Anderson dispute resolved, MUSD moves forward on 2nd high school site

MUSD iseconds seeking to buy the Cortona property from the Maricopa 240 investment LLC.

Plans for another high school are reportedly back on track in Maricopa Unified School District after a meeting of minds over a pesky pesticide covenant.

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Superintendent Tracey Lopeman said the district received the necessary paperwork from Kelly Anderson, managing partner of Anderson Palmisano Farms, which neighbors the site desired by the district at the corner of Murphy and Farrell roads.

The covenant was part of the “due diligence” that had to be completed before the district could move forward on the property which is owned by Maricopa 240 LLC.

“We had a very productive meeting,” Lopeman said.

Board President AnnaMarie Knorr had asked the administration to reach out again to the Anderson family after a hitting a stalemate over the issue. Other surrounding property owners had signed the pesticide covenant earlier.

Some acreage of the Anderson Palmisano Farms had originally been offered as a possibility for the second high school but was withdrawn. Board member Torri Anderson, who is married to Kelly Anderson, had recused herself from the property selection because of the conflict of interest.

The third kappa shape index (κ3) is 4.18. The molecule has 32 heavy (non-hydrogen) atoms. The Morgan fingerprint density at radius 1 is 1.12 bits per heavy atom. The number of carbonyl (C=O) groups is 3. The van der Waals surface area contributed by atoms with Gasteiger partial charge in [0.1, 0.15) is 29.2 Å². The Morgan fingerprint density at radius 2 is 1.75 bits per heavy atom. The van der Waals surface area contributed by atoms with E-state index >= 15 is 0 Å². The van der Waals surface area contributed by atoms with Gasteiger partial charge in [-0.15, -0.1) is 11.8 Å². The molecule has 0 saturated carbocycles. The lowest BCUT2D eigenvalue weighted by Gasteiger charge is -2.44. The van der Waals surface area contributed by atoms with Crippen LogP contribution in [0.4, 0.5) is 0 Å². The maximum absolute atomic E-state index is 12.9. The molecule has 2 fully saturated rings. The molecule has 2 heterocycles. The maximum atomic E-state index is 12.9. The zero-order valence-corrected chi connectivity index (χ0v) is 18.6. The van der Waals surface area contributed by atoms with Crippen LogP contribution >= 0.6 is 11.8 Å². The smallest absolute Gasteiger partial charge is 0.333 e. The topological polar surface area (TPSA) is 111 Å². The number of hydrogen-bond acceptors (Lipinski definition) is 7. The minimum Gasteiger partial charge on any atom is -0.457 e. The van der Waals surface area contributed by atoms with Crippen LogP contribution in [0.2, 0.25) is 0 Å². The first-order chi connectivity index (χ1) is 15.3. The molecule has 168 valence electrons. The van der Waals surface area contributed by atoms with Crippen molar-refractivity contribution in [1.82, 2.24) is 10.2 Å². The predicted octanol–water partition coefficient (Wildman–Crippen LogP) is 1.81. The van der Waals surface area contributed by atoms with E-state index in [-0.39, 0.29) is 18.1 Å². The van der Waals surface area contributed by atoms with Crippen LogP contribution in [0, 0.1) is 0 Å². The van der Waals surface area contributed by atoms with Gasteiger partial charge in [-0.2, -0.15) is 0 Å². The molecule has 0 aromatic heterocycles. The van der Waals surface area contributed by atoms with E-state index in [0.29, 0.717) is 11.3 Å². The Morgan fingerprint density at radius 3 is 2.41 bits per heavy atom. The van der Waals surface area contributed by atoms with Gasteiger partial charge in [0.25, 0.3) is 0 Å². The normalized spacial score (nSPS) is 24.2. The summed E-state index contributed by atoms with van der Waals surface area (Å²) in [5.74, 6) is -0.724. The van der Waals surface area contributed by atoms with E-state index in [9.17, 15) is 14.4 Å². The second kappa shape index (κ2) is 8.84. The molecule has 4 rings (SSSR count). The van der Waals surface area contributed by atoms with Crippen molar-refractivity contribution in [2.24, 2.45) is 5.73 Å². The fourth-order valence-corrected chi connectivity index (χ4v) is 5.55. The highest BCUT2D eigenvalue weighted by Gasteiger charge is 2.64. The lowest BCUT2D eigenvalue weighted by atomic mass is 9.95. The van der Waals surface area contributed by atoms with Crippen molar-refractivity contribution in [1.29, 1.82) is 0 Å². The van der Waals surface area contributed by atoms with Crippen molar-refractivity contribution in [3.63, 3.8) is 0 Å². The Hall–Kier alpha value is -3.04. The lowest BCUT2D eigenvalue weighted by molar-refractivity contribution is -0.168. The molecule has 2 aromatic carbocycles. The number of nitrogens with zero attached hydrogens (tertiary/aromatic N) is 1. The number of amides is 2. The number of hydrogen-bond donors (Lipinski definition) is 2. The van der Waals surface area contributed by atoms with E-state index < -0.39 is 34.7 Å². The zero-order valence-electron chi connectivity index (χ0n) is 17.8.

There was a standing argument over lack of communication between district representatives and the Andersons, and that continued at a September board meeting.

Afterward, however, Kelly Anderson said the school attorney had reached out again and he hoped for resolution.

Lopeman called it a worthwhile meeting.

“A very positive conversation and collaboration,” she said.

That allowed some regrouping in design and engineering.

“We got a little delayed on the site, but we put a makeup plan together,” said Mark Rafferty of Facilities Management Group, which is managing the project.

Rafferty updated the governing board at its Wednesday meeting. He said escrow is closing Oct. 27. That will be “rolled into” a School Facilities Board purchase application the next day, to be voted on by SFB Nov. 4.

He said architects and engineers completed the second phase of building design. Site design had been delayed a couple months, so site design development and construction documents will be done concurrently.

Testing at the site showed no residual effects of previous pesticide use that would require remediation, Rafferty noted.

He said there were some Adjacent Ways requirements by the City of Maricopa that are “unresolved if not unresolvable.” A meeting with city staff is scheduled next with hopes of finding a resolution. The district and the City must find a resolution to code stipulations before the project can move toward full engineering.

At the end of Wednesday meeting, the board met in closed session to further discuss the land purchase.